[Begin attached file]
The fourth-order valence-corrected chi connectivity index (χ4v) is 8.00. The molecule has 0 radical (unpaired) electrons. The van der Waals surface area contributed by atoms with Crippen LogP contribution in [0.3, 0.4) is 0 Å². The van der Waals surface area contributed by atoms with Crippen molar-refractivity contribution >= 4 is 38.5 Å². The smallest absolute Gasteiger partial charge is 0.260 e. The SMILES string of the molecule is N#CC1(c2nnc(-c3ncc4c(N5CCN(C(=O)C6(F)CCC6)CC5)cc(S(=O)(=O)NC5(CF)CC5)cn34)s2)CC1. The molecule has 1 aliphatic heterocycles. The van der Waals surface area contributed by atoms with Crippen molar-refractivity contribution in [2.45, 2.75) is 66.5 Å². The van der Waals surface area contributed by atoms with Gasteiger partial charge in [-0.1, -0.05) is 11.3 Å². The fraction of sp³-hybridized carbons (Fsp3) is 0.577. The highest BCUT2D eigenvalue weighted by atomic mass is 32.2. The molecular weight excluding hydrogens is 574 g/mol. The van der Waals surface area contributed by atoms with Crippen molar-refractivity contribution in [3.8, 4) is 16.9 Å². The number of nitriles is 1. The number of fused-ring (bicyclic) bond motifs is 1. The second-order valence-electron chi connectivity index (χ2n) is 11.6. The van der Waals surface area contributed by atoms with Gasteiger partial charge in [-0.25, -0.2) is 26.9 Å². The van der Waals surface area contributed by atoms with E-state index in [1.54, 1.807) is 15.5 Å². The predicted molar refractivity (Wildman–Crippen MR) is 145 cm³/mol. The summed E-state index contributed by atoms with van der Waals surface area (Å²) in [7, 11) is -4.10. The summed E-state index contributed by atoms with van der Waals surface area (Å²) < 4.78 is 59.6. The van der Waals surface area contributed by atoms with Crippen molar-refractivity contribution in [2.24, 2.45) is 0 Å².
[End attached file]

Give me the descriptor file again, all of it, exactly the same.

The fourth-order valence-corrected chi connectivity index (χ4v) is 8.00. The molecule has 0 radical (unpaired) electrons. The van der Waals surface area contributed by atoms with Crippen LogP contribution in [0.3, 0.4) is 0 Å². The van der Waals surface area contributed by atoms with Crippen molar-refractivity contribution >= 4 is 38.5 Å². The smallest absolute Gasteiger partial charge is 0.260 e. The SMILES string of the molecule is N#CC1(c2nnc(-c3ncc4c(N5CCN(C(=O)C6(F)CCC6)CC5)cc(S(=O)(=O)NC5(CF)CC5)cn34)s2)CC1. The molecule has 1 aliphatic heterocycles. The van der Waals surface area contributed by atoms with Crippen molar-refractivity contribution in [2.45, 2.75) is 66.5 Å². The van der Waals surface area contributed by atoms with Gasteiger partial charge in [-0.1, -0.05) is 11.3 Å². The fraction of sp³-hybridized carbons (Fsp3) is 0.577. The highest BCUT2D eigenvalue weighted by atomic mass is 32.2. The molecular weight excluding hydrogens is 574 g/mol. The van der Waals surface area contributed by atoms with Crippen molar-refractivity contribution in [3.8, 4) is 16.9 Å². The number of nitriles is 1. The number of fused-ring (bicyclic) bond motifs is 1. The second-order valence-electron chi connectivity index (χ2n) is 11.6. The van der Waals surface area contributed by atoms with Gasteiger partial charge in [-0.25, -0.2) is 26.9 Å². The van der Waals surface area contributed by atoms with E-state index in [1.54, 1.807) is 15.5 Å². The predicted molar refractivity (Wildman–Crippen MR) is 145 cm³/mol. The summed E-state index contributed by atoms with van der Waals surface area (Å²) in [7, 11) is -4.10. The summed E-state index contributed by atoms with van der Waals surface area (Å²) < 4.78 is 59.6. The van der Waals surface area contributed by atoms with Crippen molar-refractivity contribution in [2.24, 2.45) is 0 Å².